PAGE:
Saturday, March 14, 2015

Youth Fades -- Must We? (Part 2)

As I said in Part 1, there comes a time in every woman’s life when we can no longer chase youth and we can’t run away from age – nobody can run that fast, especially in high heels. 


Courtesy of Jane Heller Confessions of a She-Fan

Increasingly, we may feel we are fading into the background of our own lives.   Is it inevitable or is it a choice? 



We hear a lot of talk about “the war on women,” but in modern western societies, we have choices our mothers and grandmothers only dared dream of.  Some of you are more comfortable flying under the radar, and I hear you.  You’re talking to a woman who was painfully shy well into her late twenties. 


Mme Mère (a/k/a "Isabelle") 1916-2013
My opera-singer Mother never understood how she managed to produce a daughter who preferred the wings to center stage, but there was no denying me – I looked just like her. 

In my forties I finally found my voice, and in my fifties I found my inner diva.  It’s never too late... 

The choices we make to remain visible and viable must be done wisely and with great care; the path to aging with style and grace is strewn with pitfalls.  Here are just a few examples. 

 
Boho is BACK and it's REALLY BIG for spring. 

 
From WSJ Article "How Boho Will You Go?"
Most of us Baby Boomers came of age during the 1960s.  It was the decade that defined us – our politics, our attitudes, our clothes, our hair. 


The Gorgeous Peggy Lipton from the 1960s Crime Drama "Mod Squad"
It’s tempting to try and recapture our youth by wearing clothes from an era that made us feel young and beautiful and downright groovy, but Boho chic at twenty borders on crazy bag lady at fifty.  Dig out your old love beads (You know you still have them!) and buy yourself a floppy hat or a fringed handbag, if you must, but leave the rest of the look for your daughter or granddaughter.  The same is true for anything vintage at our age -- a little goes a long way. 

Speaking of hats………….I adore them and wear them.   It’s a great way to get noticed, but, you don’t want to get noticed for the wrong reason.  Go for a chic chapeau and avoid outrageous…………..

 

Camilla Duchess of Cornwall
Case in point.  Someone probably told the Duchess she looked “FABULOUS” in this little number, and she believed them – a Palace spy for the tabloids, no doubt. 


The message from the pop media today is that women of all ages need to be in-your-face aggressive to get people to pay attention to you.  Being politely assertive is just sooooo last century.   Just look at the TV commercials.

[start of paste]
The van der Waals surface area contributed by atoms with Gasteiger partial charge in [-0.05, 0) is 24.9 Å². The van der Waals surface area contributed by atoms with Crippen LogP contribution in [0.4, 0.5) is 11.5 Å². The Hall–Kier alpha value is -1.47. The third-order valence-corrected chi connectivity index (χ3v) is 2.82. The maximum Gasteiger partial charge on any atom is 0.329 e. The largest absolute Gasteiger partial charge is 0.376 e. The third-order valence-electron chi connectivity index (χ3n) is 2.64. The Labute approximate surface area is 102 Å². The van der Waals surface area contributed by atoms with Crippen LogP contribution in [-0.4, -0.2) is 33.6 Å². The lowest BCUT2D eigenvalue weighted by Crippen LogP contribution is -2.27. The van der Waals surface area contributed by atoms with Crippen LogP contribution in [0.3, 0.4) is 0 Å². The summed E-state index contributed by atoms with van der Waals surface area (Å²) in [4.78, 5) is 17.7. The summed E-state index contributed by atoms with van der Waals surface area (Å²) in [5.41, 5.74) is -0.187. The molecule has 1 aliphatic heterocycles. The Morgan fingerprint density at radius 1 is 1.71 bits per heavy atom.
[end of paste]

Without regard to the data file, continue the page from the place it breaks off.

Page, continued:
This one is aimed at younger women, and every fiber of my being recoils at this young woman’s behavior. 




If I were that Bank Officer, I would say, “I’ll tell you what I will do for you……..niente, nada, nothing!  Now get your feet off my desk and get out of my office.  I don’t do business with rude, arrogant brats!!”

 
But the commercials aimed at older women are just as annoying.  Apparently, we’re supposed to avoid fading into the background by being loud and obnoxious.  The latest commercial for a….how shall I put this delicately………let’s call it a piddle pad…….makes me want to hurl my stilettos at the TV every time I see it. 

First, we see this woman freaking out (they call it “letting yourself gooooooooooo”) in her car and singing along to a horrible song on the radio in a loud, off-key voice.  If I were a passenger in that car, I’d say, “Drop me off at the next corner.  I’ll take a taxi, thank you.” 



Then, we see her at the movies annoying everyone around her with her hyena laugh. 

“Be the one with the crazy laugh,” they advise us.  Oh really?  Do you want to “be the one” that forces the hostess of a party to take everyone aside before you get there and say, “Whatever you do, DON’T say anything funny!” 

I think NOT.  We’ve got much better choices at our disposal. 

 
In Part 3, we’ll examine some of those better choices, along with some sound advice from Mme Mère, that will chase the invisibility blues away.  Stay tuned. 

 
To read “Youth Fades – Must We? (Part 1)” click here.  For Part 3, click here.


To read Jennifer Connolly's companion piece “The Vanishing Older Woman (Part 1)” click here, for Part 2 click here.

16 comments:

  1. Dearest Marie-Thérèse,
    Well, you and I for sure would never ever follow such dictated, so-called 'free-spirited fashion'. It might get sold to the ones that were not raised with heaving a foundation of values and understanding of real class.
    Love your Mme Mère's photo, so elegant, classy and dreamy romantic looking.
    Camilla's hat is so out of proportion and downright ugly looking! Can't she think for herself?
    No, I'd rather adhere to compose yourself instead of letting yourself gooooooooooo. For heaven's sake!
    Quite amusing but we know too well that it is a sad truth.
    Hugs and happy Sunday to you!
    Mariette

    ReplyDelete
    Replies
    1. Ma chère Mariette, I do agree w/your interpretation of "real class." Thank you for the kind words on Mme Mère's photograph. She was, indeed, quite a lady -- a force of nature.